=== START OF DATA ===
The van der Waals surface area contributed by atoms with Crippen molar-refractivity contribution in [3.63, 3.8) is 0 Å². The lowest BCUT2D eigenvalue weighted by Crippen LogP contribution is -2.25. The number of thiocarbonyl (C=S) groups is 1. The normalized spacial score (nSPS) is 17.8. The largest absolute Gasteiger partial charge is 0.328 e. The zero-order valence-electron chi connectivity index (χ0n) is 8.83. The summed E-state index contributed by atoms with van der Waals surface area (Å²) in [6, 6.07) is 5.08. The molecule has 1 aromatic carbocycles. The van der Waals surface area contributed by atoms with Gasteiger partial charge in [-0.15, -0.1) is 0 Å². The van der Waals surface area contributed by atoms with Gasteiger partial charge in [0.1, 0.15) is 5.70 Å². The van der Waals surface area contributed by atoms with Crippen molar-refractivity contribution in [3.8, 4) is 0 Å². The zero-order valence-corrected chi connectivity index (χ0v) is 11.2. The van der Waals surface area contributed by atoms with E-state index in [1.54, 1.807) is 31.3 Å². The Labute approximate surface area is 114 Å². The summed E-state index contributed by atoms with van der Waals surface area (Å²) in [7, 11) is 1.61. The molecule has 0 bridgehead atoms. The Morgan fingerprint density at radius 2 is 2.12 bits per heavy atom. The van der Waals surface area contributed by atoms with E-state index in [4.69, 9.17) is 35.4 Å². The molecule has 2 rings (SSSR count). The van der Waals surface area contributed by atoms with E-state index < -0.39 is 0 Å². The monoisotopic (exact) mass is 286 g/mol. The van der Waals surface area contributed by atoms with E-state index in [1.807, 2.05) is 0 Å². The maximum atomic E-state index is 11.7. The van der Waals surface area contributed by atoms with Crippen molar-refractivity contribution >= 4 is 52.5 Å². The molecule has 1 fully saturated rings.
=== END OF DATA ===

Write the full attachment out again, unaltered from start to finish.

The van der Waals surface area contributed by atoms with Crippen molar-refractivity contribution in [3.63, 3.8) is 0 Å². The lowest BCUT2D eigenvalue weighted by Crippen LogP contribution is -2.25. The number of thiocarbonyl (C=S) groups is 1. The normalized spacial score (nSPS) is 17.8. The largest absolute Gasteiger partial charge is 0.328 e. The zero-order valence-electron chi connectivity index (χ0n) is 8.83. The summed E-state index contributed by atoms with van der Waals surface area (Å²) in [6, 6.07) is 5.08. The molecule has 1 aromatic carbocycles. The van der Waals surface area contributed by atoms with Gasteiger partial charge in [-0.15, -0.1) is 0 Å². The van der Waals surface area contributed by atoms with Gasteiger partial charge in [0.1, 0.15) is 5.70 Å². The van der Waals surface area contributed by atoms with Crippen molar-refractivity contribution in [3.8, 4) is 0 Å². The zero-order valence-corrected chi connectivity index (χ0v) is 11.2. The van der Waals surface area contributed by atoms with E-state index in [1.54, 1.807) is 31.3 Å². The Labute approximate surface area is 114 Å². The summed E-state index contributed by atoms with van der Waals surface area (Å²) in [7, 11) is 1.61. The molecule has 0 bridgehead atoms. The Morgan fingerprint density at radius 2 is 2.12 bits per heavy atom. The van der Waals surface area contributed by atoms with E-state index in [4.69, 9.17) is 35.4 Å². The molecule has 2 rings (SSSR count). The van der Waals surface area contributed by atoms with E-state index < -0.39 is 0 Å². The monoisotopic (exact) mass is 286 g/mol. The van der Waals surface area contributed by atoms with E-state index in [1.807, 2.05) is 0 Å². The maximum atomic E-state index is 11.7. The van der Waals surface area contributed by atoms with Crippen molar-refractivity contribution >= 4 is 52.5 Å². The molecule has 1 fully saturated rings.